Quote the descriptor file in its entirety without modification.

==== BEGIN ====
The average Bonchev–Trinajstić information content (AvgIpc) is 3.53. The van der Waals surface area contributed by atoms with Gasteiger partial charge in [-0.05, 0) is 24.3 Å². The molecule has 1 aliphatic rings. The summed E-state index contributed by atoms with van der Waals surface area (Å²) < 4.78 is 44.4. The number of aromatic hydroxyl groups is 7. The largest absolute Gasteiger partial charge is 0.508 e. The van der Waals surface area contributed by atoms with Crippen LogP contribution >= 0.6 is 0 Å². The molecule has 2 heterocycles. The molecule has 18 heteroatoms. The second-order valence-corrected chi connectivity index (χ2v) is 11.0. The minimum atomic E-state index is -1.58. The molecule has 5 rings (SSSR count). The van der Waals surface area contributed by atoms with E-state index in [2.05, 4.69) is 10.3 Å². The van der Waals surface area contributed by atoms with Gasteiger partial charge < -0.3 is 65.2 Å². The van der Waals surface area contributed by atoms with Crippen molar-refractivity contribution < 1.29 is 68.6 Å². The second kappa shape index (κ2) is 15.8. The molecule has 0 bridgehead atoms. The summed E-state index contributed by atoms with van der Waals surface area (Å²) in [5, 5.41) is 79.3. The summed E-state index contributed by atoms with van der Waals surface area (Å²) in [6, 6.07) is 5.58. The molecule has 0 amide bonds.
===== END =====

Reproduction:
The average Bonchev–Trinajstić information content (AvgIpc) is 3.53. The van der Waals surface area contributed by atoms with Gasteiger partial charge in [-0.05, 0) is 24.3 Å². The molecule has 1 aliphatic rings. The summed E-state index contributed by atoms with van der Waals surface area (Å²) < 4.78 is 44.4. The number of aromatic hydroxyl groups is 7. The largest absolute Gasteiger partial charge is 0.508 e. The van der Waals surface area contributed by atoms with Crippen LogP contribution >= 0.6 is 0 Å². The molecule has 2 heterocycles. The molecule has 18 heteroatoms. The second-order valence-corrected chi connectivity index (χ2v) is 11.0. The minimum atomic E-state index is -1.58. The molecule has 5 rings (SSSR count). The van der Waals surface area contributed by atoms with E-state index in [2.05, 4.69) is 10.3 Å². The van der Waals surface area contributed by atoms with Gasteiger partial charge < -0.3 is 65.2 Å². The van der Waals surface area contributed by atoms with Crippen molar-refractivity contribution < 1.29 is 68.6 Å². The second kappa shape index (κ2) is 15.8. The molecule has 0 bridgehead atoms. The summed E-state index contributed by atoms with van der Waals surface area (Å²) in [5, 5.41) is 79.3. The summed E-state index contributed by atoms with van der Waals surface area (Å²) in [6, 6.07) is 5.58. The molecule has 0 amide bonds.